Invoking art, history and “the common humanity that binds us,” President Obama offered a “new day” in America’s relationship with Iran, using an unusual videotaped message to appeal directly to Iranians for a shift away from decades of confrontation.

But he warned Iran’s leaders that their access to what he called Iran’s “rightful place in the community of nations” would not be advanced by threats or by “terror or arms, but rather through peaceful actions.”

The president’s message — released with Farsi subtitles to some broadcasters in the Middle East and marking the Nowruz Spring holiday in Iran — echoed sentiments in Mr. Obama’s first televised interview from the White House in January in which he hinted at a new openness toward Iran. […]

The president’s overture drew an enthusiastic response from the European Union’s foreign policy chief, Javier Solana, who said he hoped it would lead to a “new chapter in relations with Iran.”

Obama’s video message spoke to both the Iranian people and their leaders, but in different ways. For the prior, the message was positive and respectful: “Over many centuries your art, your music, literature and innovation have made the world a better and more beautiful place…. For nearly three decades relations between our nations have been strained. But at this holiday we are reminded of the common humanity that binds us together.”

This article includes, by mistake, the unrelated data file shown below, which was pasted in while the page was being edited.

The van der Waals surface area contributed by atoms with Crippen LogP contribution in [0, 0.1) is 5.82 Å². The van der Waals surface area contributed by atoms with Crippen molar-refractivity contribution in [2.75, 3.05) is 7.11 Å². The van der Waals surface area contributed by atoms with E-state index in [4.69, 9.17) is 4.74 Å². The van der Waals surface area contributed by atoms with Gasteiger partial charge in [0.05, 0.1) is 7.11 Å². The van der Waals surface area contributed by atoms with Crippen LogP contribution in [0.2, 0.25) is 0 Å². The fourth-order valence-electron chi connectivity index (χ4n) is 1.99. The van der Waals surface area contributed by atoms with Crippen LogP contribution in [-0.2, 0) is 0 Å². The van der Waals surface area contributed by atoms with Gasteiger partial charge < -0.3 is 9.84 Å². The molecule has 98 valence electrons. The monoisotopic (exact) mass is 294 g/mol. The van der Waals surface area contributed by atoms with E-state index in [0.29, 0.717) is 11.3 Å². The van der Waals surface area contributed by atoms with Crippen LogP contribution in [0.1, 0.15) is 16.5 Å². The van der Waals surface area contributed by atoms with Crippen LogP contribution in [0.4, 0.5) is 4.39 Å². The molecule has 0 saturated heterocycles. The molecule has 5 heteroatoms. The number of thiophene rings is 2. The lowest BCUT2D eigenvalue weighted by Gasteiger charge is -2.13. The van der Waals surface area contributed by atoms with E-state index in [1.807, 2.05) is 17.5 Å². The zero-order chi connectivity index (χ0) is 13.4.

For the latter, it was diplomatic and forward-thinking: “We have serious differences that have grown over time. My administration is now committed to diplomacy that addresses the full range of issues before us, and to pursuing constructive ties among the United States, Iran and the international community. This process will not be advanced by threats. We seek instead engagement that is honest and grounded in mutual respect.”

I don’t doubt that the right will be unhappy about this. The president, the argument goes, is supposed to be threatening (if not bombing) Iran, not reaching out to them. That the White House message was offered with Farsi subtitles, published with a Persian transcript, and ended with the line ” Eid-eh Shoma Mobarak,” will probably drive Fox News and far-right blogs batty.

But Obama’s message bypasses Iran’s religious ruling class and will likely have its intended effect: generating good will. It certainly beats “axis of evil” bluster.

It also reflects a welcome maturity for U.S. leaders. Ezra raised a very good point: “There are times when it’s hard to believe that this is how my country acts now. That somewhere in government, some young bureaucrat had the idea that the President should publicly honor the Iranian New Year, and that bureaucrat felt that her superiors would also think this a good idea, and, indeed, the thought went all the way to the President, who agreed that a display of engagement and goodwill was consonant with our national values and foreign policy goals. It is hard to believe that five years after we were ordering ‘freedom fries’ in the congressional cafeteria, we’re posting Persian translations at Whitehouse.gov.”

I love the smell of progress in the morning.

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Follow Steve on Twitter @stevebenen. Steve Benen is a producer at MSNBC's The Rachel Maddow Show. He was the principal contributor to the Washington Monthly's Political Animal blog from August 2008 until January 2012.